Thuli Nkomo, a Private Wealth Manager at NFB Private Wealth Management, grew up in a community where people believed the only safe place to keep money was in the bank and where they only consulted a financial planner to buy a funeral policy. That inspired her passion for educating people about the importance of well-rounded financial planning and for helping them to grow their wealth.
We spoke to Thuli about her career in financial services and her advice for women who want to take control of their financial futures.
Q: Please tell us a bit about your background and how you became a financial planner.
I completed my BComm Accounting degree at University of Johannesburg in 2009, then took my first job as a fund accountant the following year. This gave me a good grounding in preparing financial statements, management accounts and handling tax queries. But after three years, I started looking for a position in the private wealth sector because that was where my passion lay.
I applied for a financial planner assistant role with NFB in 2013 because I knew it would give me a foot in the door. At the same time, I fast-tracked my training and built my industry knowledge by studying for a Post Graduate Diploma in Financial Planning, specialising in Investment planning. In 2016, I became a Certified Financial Planner (CFP) with the Financial Planning Institute, and NFB promoted me to my dream job as a Private Wealth Manager.
Q: What are the highlights of the job?
I enjoy meeting people from different walks of life and consulting with them on their journeys to financial wellness. It makes my day when a client smiles at me because we have implemented a financial planning solution together that makes them feel that they have taken charge of their future. I’m also excited about taking my knowledge and experience back to my family and community, educating them about financial planning.
Q: What advice would you offer young women looking at a career in wealth management or financial planning?
Don’t be put off by the fact that this is still a male-dominated industry – the picture is changing fast and there is plenty of room for women in the sector. Your people skills need to be as finely tuned as your financial expertise – you need to have the empathy to talk to people about a topic that many of us find sensitive. It’s also important to be a great listener, so that you can provide the right advice for the client’s circumstances. Finally, treating your clients as you would like to be treated will help ensure your success.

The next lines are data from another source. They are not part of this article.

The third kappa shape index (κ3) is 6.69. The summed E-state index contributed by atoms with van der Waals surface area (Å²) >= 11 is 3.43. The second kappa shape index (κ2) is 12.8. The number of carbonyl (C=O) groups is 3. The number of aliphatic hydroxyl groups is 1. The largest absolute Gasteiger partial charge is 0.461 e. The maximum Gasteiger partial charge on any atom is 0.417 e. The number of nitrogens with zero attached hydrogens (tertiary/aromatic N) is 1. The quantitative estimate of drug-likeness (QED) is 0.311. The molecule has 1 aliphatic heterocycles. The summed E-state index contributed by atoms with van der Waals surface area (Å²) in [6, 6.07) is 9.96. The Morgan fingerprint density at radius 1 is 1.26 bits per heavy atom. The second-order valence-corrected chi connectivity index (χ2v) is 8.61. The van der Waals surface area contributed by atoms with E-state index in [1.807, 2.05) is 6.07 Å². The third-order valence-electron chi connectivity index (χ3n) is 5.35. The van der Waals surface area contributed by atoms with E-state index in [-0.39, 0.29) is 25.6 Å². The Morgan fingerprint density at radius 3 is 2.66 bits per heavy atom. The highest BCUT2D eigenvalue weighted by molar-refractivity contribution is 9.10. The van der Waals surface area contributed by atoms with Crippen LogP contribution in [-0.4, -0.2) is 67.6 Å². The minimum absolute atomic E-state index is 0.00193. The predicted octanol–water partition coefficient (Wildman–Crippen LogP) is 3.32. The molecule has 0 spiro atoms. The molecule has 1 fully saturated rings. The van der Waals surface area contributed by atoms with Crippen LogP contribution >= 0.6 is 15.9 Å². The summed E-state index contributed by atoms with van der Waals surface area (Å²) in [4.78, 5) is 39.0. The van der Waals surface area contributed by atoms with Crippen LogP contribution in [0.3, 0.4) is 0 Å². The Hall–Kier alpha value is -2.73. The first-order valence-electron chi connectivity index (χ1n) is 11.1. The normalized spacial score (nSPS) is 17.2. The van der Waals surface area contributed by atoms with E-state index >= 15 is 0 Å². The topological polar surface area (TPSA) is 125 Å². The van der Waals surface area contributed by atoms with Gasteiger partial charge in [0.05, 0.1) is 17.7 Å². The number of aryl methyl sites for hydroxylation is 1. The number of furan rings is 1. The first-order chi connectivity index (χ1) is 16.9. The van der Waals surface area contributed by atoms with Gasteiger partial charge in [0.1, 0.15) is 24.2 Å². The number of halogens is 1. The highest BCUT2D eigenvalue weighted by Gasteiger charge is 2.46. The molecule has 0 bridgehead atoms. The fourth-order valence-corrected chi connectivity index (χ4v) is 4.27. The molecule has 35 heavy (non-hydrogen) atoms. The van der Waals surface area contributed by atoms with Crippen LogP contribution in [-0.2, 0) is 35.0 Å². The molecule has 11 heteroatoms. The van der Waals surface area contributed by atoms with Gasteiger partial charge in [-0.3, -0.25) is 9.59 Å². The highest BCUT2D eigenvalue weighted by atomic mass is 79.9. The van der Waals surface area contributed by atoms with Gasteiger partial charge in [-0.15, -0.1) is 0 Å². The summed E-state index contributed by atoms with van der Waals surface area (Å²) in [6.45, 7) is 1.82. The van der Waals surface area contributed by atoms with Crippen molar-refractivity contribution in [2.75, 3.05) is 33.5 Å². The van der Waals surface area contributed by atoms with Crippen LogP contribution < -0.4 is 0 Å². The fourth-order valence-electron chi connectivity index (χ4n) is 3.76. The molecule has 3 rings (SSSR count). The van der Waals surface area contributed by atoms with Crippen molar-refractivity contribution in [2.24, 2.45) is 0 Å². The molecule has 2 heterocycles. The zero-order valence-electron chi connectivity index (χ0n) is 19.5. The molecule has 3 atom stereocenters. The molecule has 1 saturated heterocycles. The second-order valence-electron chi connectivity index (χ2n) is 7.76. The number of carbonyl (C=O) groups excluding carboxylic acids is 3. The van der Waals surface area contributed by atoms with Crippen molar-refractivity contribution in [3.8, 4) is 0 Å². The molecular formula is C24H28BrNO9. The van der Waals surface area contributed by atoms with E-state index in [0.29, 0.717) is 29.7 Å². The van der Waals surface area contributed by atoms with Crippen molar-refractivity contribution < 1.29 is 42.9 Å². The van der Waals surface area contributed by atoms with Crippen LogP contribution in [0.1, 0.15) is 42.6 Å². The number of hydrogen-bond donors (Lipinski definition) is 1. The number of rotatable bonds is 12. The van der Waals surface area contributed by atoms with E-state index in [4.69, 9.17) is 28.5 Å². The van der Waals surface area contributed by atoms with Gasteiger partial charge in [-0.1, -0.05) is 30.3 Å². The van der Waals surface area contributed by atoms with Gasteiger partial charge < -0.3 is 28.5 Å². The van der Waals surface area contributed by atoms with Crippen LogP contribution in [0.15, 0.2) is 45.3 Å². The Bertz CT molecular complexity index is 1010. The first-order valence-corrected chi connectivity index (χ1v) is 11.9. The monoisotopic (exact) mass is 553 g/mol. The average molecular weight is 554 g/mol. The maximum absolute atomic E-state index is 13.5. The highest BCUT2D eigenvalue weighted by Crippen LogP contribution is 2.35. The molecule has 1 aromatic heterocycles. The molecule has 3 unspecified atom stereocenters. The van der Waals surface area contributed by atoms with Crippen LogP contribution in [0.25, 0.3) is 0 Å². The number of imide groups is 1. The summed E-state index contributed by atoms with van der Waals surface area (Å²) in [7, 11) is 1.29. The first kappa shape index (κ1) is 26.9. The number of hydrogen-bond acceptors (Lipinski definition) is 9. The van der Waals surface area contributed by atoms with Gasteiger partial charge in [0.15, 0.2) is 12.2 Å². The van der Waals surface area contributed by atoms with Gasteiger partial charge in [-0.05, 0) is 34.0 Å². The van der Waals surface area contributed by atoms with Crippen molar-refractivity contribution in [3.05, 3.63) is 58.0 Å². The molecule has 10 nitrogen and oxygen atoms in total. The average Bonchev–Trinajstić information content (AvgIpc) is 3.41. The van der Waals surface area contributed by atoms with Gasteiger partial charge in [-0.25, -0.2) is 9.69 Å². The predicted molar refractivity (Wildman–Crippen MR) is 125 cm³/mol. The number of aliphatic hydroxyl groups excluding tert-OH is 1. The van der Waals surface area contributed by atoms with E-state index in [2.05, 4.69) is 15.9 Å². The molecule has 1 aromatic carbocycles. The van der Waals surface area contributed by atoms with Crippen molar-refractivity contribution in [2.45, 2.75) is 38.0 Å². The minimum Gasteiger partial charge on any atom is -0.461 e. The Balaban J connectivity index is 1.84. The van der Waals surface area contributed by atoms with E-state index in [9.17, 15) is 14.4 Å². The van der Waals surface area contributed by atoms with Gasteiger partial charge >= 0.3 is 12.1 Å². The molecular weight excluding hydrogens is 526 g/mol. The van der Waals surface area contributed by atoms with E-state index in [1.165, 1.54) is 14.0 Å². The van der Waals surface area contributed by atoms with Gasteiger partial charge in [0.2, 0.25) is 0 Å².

Q: Is the wealth management sector doing enough to promote diversity? What more should be done?
Most definitely. Women have been chosen as the FPI Financial Planner of the Year for the past two years running, which shows that women are making an impression on the sector. Many key employers are also aggressively recruiting women as wealth managers and financial planners, or upskilling those that started in advisory support roles so they can become private wealth managers.
Our company recruits interns from The Association for Savings and Investment South Africa (ASISA) graduate program, for instance. The programme offers opportunities for underprivileged graduates with financial planning qualifications and most of them are female. I would like to see the industry market the sector to high school youth – I was not aware of the career opportunities in the field until I started working.
Q: Do you see any differences in how your male and female clients approach investment?
Women are often more conservative than men in constructing their portfolios. In my experience, men tend to take higher risk in order to maximise their capital growth, while women tend to minimise risk. I enjoy working with clients who are open and transparent about their finances, because it is easier to assist them with their financial planning needs.
Q: What are your top five tips for a woman seeking to achieve financial independence and build their wealth for the future?
- Start by paying off debts with high interest rates as quickly as possible — unsecured loans, clothing accounts, credit cards and so on. Try to avoid most debt, apart from healthy debt like your home loan and car instalment.
- Create a savings account to provide for rainy days, so you don’t need to turn to a lender in the case of an emergency.
- Consider putting money aside in a dedicated savings or investment account for your children’s tertiary education.
- Plan for retirement, making use of the retirement planning tax benefits.
- Live within your means.